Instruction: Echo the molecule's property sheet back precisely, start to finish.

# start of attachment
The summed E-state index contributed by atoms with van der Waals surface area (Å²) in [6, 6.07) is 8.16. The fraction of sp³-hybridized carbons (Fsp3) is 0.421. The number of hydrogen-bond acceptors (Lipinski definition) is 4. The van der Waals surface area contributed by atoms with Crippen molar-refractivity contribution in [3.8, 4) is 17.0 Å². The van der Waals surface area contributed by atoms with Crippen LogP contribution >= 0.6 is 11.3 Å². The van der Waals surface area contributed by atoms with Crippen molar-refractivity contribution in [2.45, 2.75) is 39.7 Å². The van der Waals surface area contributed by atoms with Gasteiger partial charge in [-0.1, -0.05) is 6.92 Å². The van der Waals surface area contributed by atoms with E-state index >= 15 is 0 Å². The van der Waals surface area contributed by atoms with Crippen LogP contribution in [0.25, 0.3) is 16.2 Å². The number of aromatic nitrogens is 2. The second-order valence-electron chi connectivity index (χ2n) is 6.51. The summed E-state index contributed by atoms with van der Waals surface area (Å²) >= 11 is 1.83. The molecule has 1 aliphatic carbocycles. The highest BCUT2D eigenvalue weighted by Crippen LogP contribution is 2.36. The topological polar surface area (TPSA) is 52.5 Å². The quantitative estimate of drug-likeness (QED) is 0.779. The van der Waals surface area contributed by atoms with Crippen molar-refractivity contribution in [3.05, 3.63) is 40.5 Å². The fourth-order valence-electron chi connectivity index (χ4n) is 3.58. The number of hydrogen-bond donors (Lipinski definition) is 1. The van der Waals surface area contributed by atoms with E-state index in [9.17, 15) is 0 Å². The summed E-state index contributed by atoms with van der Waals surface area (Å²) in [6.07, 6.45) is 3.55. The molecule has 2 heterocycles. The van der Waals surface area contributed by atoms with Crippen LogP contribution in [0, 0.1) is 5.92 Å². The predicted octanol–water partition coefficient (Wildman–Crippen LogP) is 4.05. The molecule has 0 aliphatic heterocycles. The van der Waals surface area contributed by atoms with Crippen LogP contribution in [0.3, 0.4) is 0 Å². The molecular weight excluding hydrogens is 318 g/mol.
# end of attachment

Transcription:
The summed E-state index contributed by atoms with van der Waals surface area (Å²) in [6, 6.07) is 8.16. The fraction of sp³-hybridized carbons (Fsp3) is 0.421. The number of hydrogen-bond acceptors (Lipinski definition) is 4. The van der Waals surface area contributed by atoms with Crippen molar-refractivity contribution in [3.8, 4) is 17.0 Å². The van der Waals surface area contributed by atoms with Crippen LogP contribution >= 0.6 is 11.3 Å². The van der Waals surface area contributed by atoms with Crippen molar-refractivity contribution in [2.45, 2.75) is 39.7 Å². The van der Waals surface area contributed by atoms with Gasteiger partial charge in [-0.1, -0.05) is 6.92 Å². The van der Waals surface area contributed by atoms with E-state index >= 15 is 0 Å². The van der Waals surface area contributed by atoms with Crippen LogP contribution in [0.25, 0.3) is 16.2 Å². The number of aromatic nitrogens is 2. The second-order valence-electron chi connectivity index (χ2n) is 6.51. The summed E-state index contributed by atoms with van der Waals surface area (Å²) >= 11 is 1.83. The molecule has 1 aliphatic carbocycles. The highest BCUT2D eigenvalue weighted by Crippen LogP contribution is 2.36. The topological polar surface area (TPSA) is 52.5 Å². The quantitative estimate of drug-likeness (QED) is 0.779. The van der Waals surface area contributed by atoms with Crippen molar-refractivity contribution in [3.05, 3.63) is 40.5 Å². The fourth-order valence-electron chi connectivity index (χ4n) is 3.58. The number of hydrogen-bond donors (Lipinski definition) is 1. The van der Waals surface area contributed by atoms with E-state index in [9.17, 15) is 0 Å². The summed E-state index contributed by atoms with van der Waals surface area (Å²) in [6.07, 6.45) is 3.55. The molecule has 2 heterocycles. The van der Waals surface area contributed by atoms with Crippen LogP contribution in [0, 0.1) is 5.92 Å². The predicted octanol–water partition coefficient (Wildman–Crippen LogP) is 4.05. The molecule has 0 aliphatic heterocycles. The van der Waals surface area contributed by atoms with Crippen LogP contribution in [0.3, 0.4) is 0 Å². The molecular weight excluding hydrogens is 318 g/mol.